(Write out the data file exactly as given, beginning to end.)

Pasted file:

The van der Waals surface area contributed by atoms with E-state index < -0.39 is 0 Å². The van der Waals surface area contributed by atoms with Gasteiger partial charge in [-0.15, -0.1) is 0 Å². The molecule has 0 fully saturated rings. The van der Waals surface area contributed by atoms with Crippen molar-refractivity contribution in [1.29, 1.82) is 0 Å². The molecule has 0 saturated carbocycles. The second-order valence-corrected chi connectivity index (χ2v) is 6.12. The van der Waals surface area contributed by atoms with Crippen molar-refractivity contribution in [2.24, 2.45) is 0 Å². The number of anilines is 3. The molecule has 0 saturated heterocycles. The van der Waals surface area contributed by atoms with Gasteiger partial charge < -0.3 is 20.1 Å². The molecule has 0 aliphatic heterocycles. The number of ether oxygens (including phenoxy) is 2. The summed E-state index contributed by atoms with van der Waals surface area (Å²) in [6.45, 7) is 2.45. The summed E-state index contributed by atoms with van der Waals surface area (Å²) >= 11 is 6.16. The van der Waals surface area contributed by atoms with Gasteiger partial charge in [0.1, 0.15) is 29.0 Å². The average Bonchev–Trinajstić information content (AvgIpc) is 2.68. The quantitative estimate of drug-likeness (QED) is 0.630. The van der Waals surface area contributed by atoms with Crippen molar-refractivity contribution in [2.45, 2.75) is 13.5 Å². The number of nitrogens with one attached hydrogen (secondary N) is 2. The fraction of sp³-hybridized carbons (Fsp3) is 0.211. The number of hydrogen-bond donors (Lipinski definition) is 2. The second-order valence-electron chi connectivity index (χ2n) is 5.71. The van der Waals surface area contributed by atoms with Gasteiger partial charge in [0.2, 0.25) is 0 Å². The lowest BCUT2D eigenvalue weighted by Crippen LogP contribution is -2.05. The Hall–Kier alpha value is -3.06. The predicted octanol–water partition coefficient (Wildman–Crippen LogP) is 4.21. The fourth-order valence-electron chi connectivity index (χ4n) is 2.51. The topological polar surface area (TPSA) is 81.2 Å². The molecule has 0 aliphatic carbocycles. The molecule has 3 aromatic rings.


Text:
The van der Waals surface area contributed by atoms with E-state index < -0.39 is 0 Å². The van der Waals surface area contributed by atoms with Gasteiger partial charge in [-0.15, -0.1) is 0 Å². The molecule has 0 fully saturated rings. The van der Waals surface area contributed by atoms with Crippen molar-refractivity contribution in [1.29, 1.82) is 0 Å². The molecule has 0 saturated carbocycles. The second-order valence-corrected chi connectivity index (χ2v) is 6.12. The van der Waals surface area contributed by atoms with Crippen molar-refractivity contribution in [2.24, 2.45) is 0 Å². The number of anilines is 3. The molecule has 0 saturated heterocycles. The van der Waals surface area contributed by atoms with Gasteiger partial charge < -0.3 is 20.1 Å². The molecule has 0 aliphatic heterocycles. The number of ether oxygens (including phenoxy) is 2. The summed E-state index contributed by atoms with van der Waals surface area (Å²) in [6.45, 7) is 2.45. The summed E-state index contributed by atoms with van der Waals surface area (Å²) >= 11 is 6.16. The van der Waals surface area contributed by atoms with Gasteiger partial charge in [0.1, 0.15) is 29.0 Å². The average Bonchev–Trinajstić information content (AvgIpc) is 2.68. The quantitative estimate of drug-likeness (QED) is 0.630. The van der Waals surface area contributed by atoms with Crippen molar-refractivity contribution in [2.45, 2.75) is 13.5 Å². The number of nitrogens with one attached hydrogen (secondary N) is 2. The fraction of sp³-hybridized carbons (Fsp3) is 0.211. The number of hydrogen-bond donors (Lipinski definition) is 2. The second-order valence-electron chi connectivity index (χ2n) is 5.71. The van der Waals surface area contributed by atoms with Gasteiger partial charge in [0.2, 0.25) is 0 Å². The lowest BCUT2D eigenvalue weighted by Crippen LogP contribution is -2.05. The Hall–Kier alpha value is -3.06. The predicted octanol–water partition coefficient (Wildman–Crippen LogP) is 4.21. The fourth-order valence-electron chi connectivity index (χ4n) is 2.51. The topological polar surface area (TPSA) is 81.2 Å². The molecule has 0 aliphatic carbocycles. The molecule has 3 aromatic rings.